Decided: July 11, 1958.
GABRIEL KIRZENBAUM, LAWRENCE J. MEYERS AND WILLIAM MARMORSTEIN, PLAINTIFFS,
CHESTER W. PAULUS, MAYOR OF THE CITY OF NEW BRUNSWICK, HERBERT J. DAILEY, LUKE J. HORVATH, FELIX N. CANTORE AND JAMES A. MCGARRY, BEING THE BOARD OF COMMISSIONERS OF THE CITY OF NEW BRUNSWICK, N.J., DEFENDANTS
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The factual situation in this case projecting the legal issue involved arises out of the construction of a sidewalk depository abutting the premises owned by the National Bank of New Jersey.
A brief summary of the facts indicates that the Board of Commissioners of the City of New Brunswick, New Jersey, adopted an ordinance on September 12, 1933 which, in substance, prohibited the encumbrance and obstruction of sidewalks on the streets of the city, and further provided against the maintenance of a nuisance thereon. Thereafter, on December 18, 1951, the mayor and board of commissioners of the city passed a resolution granting the National Bank of New Jersey permission to install a sidewalk or curb depository on Church Street; and in 1953, by virtue of the resolution, the National Bank of New Jersey constructed and erected the curb teller's cage.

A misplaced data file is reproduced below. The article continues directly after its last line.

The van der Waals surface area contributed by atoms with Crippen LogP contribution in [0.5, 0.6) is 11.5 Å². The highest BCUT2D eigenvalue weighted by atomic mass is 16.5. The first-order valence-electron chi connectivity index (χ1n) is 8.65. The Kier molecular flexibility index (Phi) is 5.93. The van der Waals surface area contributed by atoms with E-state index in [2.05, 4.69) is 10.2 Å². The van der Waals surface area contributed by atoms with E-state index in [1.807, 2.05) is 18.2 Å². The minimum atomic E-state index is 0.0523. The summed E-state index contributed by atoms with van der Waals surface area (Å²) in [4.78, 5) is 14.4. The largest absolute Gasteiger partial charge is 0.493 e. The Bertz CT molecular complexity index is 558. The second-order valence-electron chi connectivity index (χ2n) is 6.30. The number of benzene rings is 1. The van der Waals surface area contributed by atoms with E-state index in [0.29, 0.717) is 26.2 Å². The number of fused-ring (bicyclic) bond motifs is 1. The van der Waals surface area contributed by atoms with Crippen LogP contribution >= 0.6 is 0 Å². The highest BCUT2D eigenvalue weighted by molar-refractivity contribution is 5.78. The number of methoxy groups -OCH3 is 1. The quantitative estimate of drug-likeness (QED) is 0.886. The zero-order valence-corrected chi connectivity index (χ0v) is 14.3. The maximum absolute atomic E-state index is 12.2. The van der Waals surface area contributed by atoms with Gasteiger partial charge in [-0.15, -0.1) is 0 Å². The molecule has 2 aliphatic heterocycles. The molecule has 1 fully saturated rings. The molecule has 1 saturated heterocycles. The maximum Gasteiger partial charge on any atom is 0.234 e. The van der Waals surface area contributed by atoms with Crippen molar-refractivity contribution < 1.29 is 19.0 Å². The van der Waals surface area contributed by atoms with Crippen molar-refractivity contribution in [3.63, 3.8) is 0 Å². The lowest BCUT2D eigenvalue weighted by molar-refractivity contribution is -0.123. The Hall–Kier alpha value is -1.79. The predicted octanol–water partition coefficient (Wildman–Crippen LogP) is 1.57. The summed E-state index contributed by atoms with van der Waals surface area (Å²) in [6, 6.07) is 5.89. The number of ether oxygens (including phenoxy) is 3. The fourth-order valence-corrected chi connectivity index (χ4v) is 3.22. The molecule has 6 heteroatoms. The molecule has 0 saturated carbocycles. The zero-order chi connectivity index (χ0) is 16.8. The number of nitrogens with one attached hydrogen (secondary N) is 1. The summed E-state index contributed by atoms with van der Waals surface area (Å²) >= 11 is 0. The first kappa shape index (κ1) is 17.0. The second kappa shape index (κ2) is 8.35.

The plot plan of the depository was admitted into evidence, and indicates its dimensions. It is 10 inches inside the curb, and on the sidewalk area 24 inches by 28 inches, and 5 feet 8 inches in height. There is an unobstructed sidewalk width between the curb teller and the bank building of 7 feet 4 inches. It has an open window facing toward the street, and accommodates patrons of the bank, who may drive their motor vehicles to the teller and make deposits therein.
The facts further reveal that on November 20, 1956 the Board of Commissioners of the City of New Brunswick